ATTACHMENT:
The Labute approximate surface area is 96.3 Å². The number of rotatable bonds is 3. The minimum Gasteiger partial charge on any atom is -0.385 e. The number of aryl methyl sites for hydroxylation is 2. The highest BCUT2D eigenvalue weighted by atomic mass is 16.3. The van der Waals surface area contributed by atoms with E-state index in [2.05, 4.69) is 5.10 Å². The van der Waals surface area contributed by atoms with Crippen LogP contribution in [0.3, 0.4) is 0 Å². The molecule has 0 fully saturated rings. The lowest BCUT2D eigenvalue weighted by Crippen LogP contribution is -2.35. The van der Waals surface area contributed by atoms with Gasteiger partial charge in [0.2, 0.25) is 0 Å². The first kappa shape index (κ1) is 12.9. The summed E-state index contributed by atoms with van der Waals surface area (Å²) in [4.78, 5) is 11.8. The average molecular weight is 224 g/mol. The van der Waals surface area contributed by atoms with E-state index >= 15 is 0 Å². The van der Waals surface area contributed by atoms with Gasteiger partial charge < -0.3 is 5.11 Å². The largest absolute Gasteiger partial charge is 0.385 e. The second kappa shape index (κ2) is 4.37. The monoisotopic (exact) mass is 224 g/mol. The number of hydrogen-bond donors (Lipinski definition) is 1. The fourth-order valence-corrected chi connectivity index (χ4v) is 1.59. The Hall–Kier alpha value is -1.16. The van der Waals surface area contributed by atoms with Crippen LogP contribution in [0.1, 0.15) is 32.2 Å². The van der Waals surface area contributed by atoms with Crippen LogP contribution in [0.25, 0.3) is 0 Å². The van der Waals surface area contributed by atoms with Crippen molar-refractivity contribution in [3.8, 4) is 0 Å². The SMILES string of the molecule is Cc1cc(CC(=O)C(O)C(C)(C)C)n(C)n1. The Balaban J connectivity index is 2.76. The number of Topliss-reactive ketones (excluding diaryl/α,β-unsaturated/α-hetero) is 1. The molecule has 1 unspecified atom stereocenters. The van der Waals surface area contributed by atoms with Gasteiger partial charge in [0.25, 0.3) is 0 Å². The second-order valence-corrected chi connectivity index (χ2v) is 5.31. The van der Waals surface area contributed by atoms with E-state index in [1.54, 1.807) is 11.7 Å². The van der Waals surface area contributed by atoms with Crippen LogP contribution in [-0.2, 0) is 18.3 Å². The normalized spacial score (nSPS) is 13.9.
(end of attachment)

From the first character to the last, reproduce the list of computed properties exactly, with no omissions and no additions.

The Labute approximate surface area is 96.3 Å². The number of rotatable bonds is 3. The minimum Gasteiger partial charge on any atom is -0.385 e. The number of aryl methyl sites for hydroxylation is 2. The highest BCUT2D eigenvalue weighted by atomic mass is 16.3. The van der Waals surface area contributed by atoms with E-state index in [2.05, 4.69) is 5.10 Å². The van der Waals surface area contributed by atoms with Crippen LogP contribution in [0.3, 0.4) is 0 Å². The molecule has 0 fully saturated rings. The lowest BCUT2D eigenvalue weighted by Crippen LogP contribution is -2.35. The van der Waals surface area contributed by atoms with Gasteiger partial charge in [0.2, 0.25) is 0 Å². The first kappa shape index (κ1) is 12.9. The summed E-state index contributed by atoms with van der Waals surface area (Å²) in [4.78, 5) is 11.8. The average molecular weight is 224 g/mol. The van der Waals surface area contributed by atoms with E-state index >= 15 is 0 Å². The van der Waals surface area contributed by atoms with Gasteiger partial charge < -0.3 is 5.11 Å². The largest absolute Gasteiger partial charge is 0.385 e. The second kappa shape index (κ2) is 4.37. The monoisotopic (exact) mass is 224 g/mol. The number of hydrogen-bond donors (Lipinski definition) is 1. The fourth-order valence-corrected chi connectivity index (χ4v) is 1.59. The Hall–Kier alpha value is -1.16. The van der Waals surface area contributed by atoms with Crippen LogP contribution in [0.1, 0.15) is 32.2 Å². The van der Waals surface area contributed by atoms with Crippen LogP contribution in [0.25, 0.3) is 0 Å². The van der Waals surface area contributed by atoms with Crippen molar-refractivity contribution in [3.8, 4) is 0 Å². The SMILES string of the molecule is Cc1cc(CC(=O)C(O)C(C)(C)C)n(C)n1. The Balaban J connectivity index is 2.76. The number of Topliss-reactive ketones (excluding diaryl/α,β-unsaturated/α-hetero) is 1. The molecule has 1 unspecified atom stereocenters. The van der Waals surface area contributed by atoms with Gasteiger partial charge in [0.25, 0.3) is 0 Å². The second-order valence-corrected chi connectivity index (χ2v) is 5.31. The van der Waals surface area contributed by atoms with E-state index in [1.54, 1.807) is 11.7 Å². The van der Waals surface area contributed by atoms with Crippen LogP contribution in [-0.2, 0) is 18.3 Å². The normalized spacial score (nSPS) is 13.9.